Appreciating Poetry (M4D2)

| August 23, 2015

John Ulrich citing Brooks’ “We Real Cool” from Brooks, Gwendolyn. “We Real Cool.” [Narrated by John Ulrich in video produced by Natatcha Estebanez]. Retrieved from the Favorite Poem Project at http://www.favoritepoem.org/index.html Earlier in this module, you watched videos and heard how others recited their favorite poems and explained what the poems meant to them. Then you chose a video and a related poem to explain what it meant to you. You also read about how Seamus Heaney in his poem “Digging” wrote about his family heritage and Irish roots. Now, you will read three (3) poems that all express sentiments about America, i.e., the United States, and what it means to be an American, and you will describe how at least one (1) poem expresses some specific sentiment about its subject. This activity will help you recognize and describe elements that contribute to the power of poetry and allow you to move forward into your own personal exploration of a poem. For this activity, you will read the following three (3) poems that all express sentiments about America, i.e., the United States, and what it means to be an American: •Whitman, Walt, “I Hear America Singing” at http://www.poetryfoundation.org/ •Hughes, Langston, “I, Too,” at http://www.poetryfoundation.org/ •Hughes, Langston, “Let America Be America Again” at http://www.poets.org To complete this activity, you will: 1.Read carefully the article “How to Read a Poem” at the Poets.org website. 2.Select one (1) of the Langston poems or the Whitman poem to discuss in depth in your discussion post. 3.Select three (3) questions from the list of questions in the “How to Read a Poem” article section titled “Talking Back to a Poem.” 4.Answer your three (3) questions for the one (1) poem you choose to discuss and clearly identify (include) the questions in your discussion post.1.Apply the three (3) questions you selected to the poem [you selected] by doing a little “digging” of your own. For instance, Langston Hughes’ “I, Too” poem at the Poetry Foundation website includes a link you can click on titled “Related Content.” In this case, you can also use Wikipedia, BUT be sure to verify your sources and cite them! You also can use the “Glossary of Poetic Terms” and/or VirtuaLit’s “Elements of Poetry” to help you apply these tools in your analysis given in your discussion post. 2.For each of the three (3) questions you answer about your selected poem, supply one (1) quote (totaling three (3) quotes) from the poem to support and illustrate your point/s. 5.Gathering together all of the evidence in Steps 1 to 5 here, complete your discussion post with a concluding sentence about what you think the primary “theme” is for the poem. Your initial post should be no fewer than 150 words and should include correct APA citation of cited information from your readings.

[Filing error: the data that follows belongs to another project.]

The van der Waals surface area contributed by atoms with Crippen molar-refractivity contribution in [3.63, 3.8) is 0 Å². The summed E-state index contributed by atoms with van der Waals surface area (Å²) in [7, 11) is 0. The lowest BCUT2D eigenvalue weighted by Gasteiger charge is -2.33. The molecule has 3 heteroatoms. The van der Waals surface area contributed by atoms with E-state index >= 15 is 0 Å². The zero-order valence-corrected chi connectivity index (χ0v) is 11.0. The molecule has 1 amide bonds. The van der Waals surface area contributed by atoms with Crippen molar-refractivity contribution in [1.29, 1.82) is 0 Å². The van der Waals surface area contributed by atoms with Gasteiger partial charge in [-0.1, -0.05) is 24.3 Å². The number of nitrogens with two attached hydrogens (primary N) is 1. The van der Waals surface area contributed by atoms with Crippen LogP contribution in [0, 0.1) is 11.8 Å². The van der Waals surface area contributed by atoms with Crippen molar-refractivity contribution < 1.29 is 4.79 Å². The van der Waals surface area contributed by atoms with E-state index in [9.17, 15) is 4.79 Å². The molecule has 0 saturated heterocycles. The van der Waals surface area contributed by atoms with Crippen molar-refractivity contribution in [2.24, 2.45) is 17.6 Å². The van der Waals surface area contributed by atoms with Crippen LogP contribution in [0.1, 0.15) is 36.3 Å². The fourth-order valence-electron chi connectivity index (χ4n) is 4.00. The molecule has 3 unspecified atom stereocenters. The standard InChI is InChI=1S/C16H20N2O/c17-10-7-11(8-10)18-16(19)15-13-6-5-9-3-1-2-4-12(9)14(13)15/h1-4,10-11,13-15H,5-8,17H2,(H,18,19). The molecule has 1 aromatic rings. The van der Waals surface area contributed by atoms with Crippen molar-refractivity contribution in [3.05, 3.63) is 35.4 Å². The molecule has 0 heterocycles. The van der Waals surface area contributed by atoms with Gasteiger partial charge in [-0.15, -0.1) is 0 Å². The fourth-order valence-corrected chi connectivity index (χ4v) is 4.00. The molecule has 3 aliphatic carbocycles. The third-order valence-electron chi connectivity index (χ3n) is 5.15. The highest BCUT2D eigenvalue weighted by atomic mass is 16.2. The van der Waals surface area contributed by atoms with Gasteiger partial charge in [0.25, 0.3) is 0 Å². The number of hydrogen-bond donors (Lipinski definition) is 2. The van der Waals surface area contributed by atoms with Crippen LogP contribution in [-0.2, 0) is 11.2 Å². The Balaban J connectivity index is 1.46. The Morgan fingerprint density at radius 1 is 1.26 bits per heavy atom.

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Category: Literature

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